Cockney Rhyming Slang – A National Treasure.

The Haunch of Venison, Salisbury

In England there exists a language like no other, and no, it’s not Pig Latin.  Coming from Iceland (where everyone speaks at least 3—4 languages fluently) I have felt the need to exercise my language skills, and not being bilingual (as most English speakers seem to be these days – this by the way is unforgivable) the only form of language I could turn to is Cockney rhyming slang.

Having spent a good deal of time over the past week inside pubs, I feel that I am now well equipped to deliver a scholarly treatise on this most fascinating of languages.  Simply put, Cockney rhyming slang is a form of communication that replaces a particular word with a phrase of several words; so “stairs” becomes “apples and pears”.  In many cases when used, the actual word that rhymes with stairs (pears) is then omitted leaving the unfamiliar listener oblivious to what is actually being said.  It is almost always considered that the best way of learning a language is through immersion, basting oneself in the language and being left with no choice but to lean in order to accomplish even the most basic of daily tasks.  In considering the only immersion opportunity for prospective Cockney rhyming slang speakers is to move to an East End London suburb, but due to recent events in Stepney et. al. this might not be a good choice at the moment.

Instead, our only choice is then immersion right here at our blog. So without any further delay, try to translate the following:

“Allo Guv’no.r”

“Allo me ol’ China.”

“A’ve ‘ad a bugger of a day… bit of barney with the ol’ trouble ‘n strife this morning.  I was getting into me Whistle when I ‘erd ‘er jabberin.  Came out for a butcher’s to find ‘er at the top of the apples tossin a bloody aristotle at me, caught me right in the bird’s nest. Would you adam and eve it?”

“What’s ‘er problem then? Trouble fixin’ er barnet?”

“No idea, but I thought it best to bugger off down the battle cruiser for a little giggle… might ‘ave to stay for a leo.”

“You stay ‘ere to long an you’ll ‘ave her on the dog and bone naggin you to come home for rosey!”

“Don’t want to piss ‘er off! She’d pop me in the pork pie with the dead horse, right at the table.  I’d wind up hiding in the gary glitter.”

Perhaps you were victorious, understanding the conversation and commiserated with our hero.  Or perhaps you had no idea what was going on and need some help.  For those of you in need of a cheat sheet, she dictionary is listed below.  After you’ve tried again, read on to find the same conversation re-written ever so properly in the Queen’s English.

The Bruce's Arms - our "local"

Translation Key:

Dog and Bone – Phone

Butcher’s Hook – Look

Apples and Pears – Stairs

Trouble and Strife – Wife

Barney Rubble – Trouble

Whistle and Flute – Suit

Battle Cruiser – Boozer (the pub)

Adam and Eve – Believe “Would you Adam and Eve it?”

Barnet Fair – Hair

Leo Sayer – All Dayer (All day drinking session)

Aristotle – Bottle

Giggle and Titter – Pint of Bitter

Gary Glitter – Asshole or Shitter (toilet)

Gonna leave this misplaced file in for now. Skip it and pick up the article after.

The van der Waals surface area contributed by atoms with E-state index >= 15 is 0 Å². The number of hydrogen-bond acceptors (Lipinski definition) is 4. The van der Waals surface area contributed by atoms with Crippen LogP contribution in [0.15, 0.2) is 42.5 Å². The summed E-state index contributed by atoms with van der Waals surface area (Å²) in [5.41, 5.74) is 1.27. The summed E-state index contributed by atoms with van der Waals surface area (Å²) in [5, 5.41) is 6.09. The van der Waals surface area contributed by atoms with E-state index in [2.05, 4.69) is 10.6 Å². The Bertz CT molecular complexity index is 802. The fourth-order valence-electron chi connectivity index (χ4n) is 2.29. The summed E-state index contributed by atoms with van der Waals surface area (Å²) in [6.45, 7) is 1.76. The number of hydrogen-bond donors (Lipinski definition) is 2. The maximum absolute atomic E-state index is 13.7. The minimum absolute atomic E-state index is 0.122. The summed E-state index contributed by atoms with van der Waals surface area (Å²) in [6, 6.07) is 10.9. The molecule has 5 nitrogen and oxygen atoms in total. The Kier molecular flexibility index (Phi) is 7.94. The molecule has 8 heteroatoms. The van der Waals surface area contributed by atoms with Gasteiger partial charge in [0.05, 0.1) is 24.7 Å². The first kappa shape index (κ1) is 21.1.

Rosy Lee – Tea

Dead Horse – Sauce

Pork Pie – Eye

Bird’s Nest – Chest

China Plate – Mate


“Good morning, my dear man.”

“Good morning, my good friend”

“I’ve had the most atrocious day… got into a little tiff with my wonderful wife.  I was putting on my suit when I heard quite a commotion.  Being concerned that something might be amiss,   I investigated and discovered her at the stop of the stairs with a wine bottle.  It seems I myself was the focus of her anger. She then proceeded to throw the flagon aloft, hitting me right in the chest. Can you believe that?”

“Do you have any thoughts as to why she might be angry with you? Or could she just be having a bad hair day?”

“I haven’t the foggiest, but I thought it best to give evacuate the premises and come down to your wonderful establishment for a pint of fantastic bitter… I’m afraid, due to my domestic circumstances, I may need to spend the day here.”

“Don’t linger too long. She might call on the phone if you don’t arrive home as expected, for tea.”

“I wouldn’t want to cause her additional frustration.  Judging from her previous outburst she might hit me in the eye with the tomato sauce, right at the table.”

So how did you do?  Ash happily scored about a 90%.  I am proud to state that this form of communication is also actively used in Australia, brought to the great Southern land by convicts of Cockney origin.  During our week in England (having availed ourselves of the patronage of more than a few pubs) we have been witness to rhyming slang on several occasions, (often in a conversation about the weather, as they always seem to be talking about the weather in England.)  It is reassuring that this form of speaking is alive and well when so much of our regional dialects seem to be disappearing.  Increased travel, education away from home turf, and media all serve to limit the affect of regional dialects and colloquialisms. In England, as is so often the case, these trends seem to not occur, and for that I guess we should be grateful.

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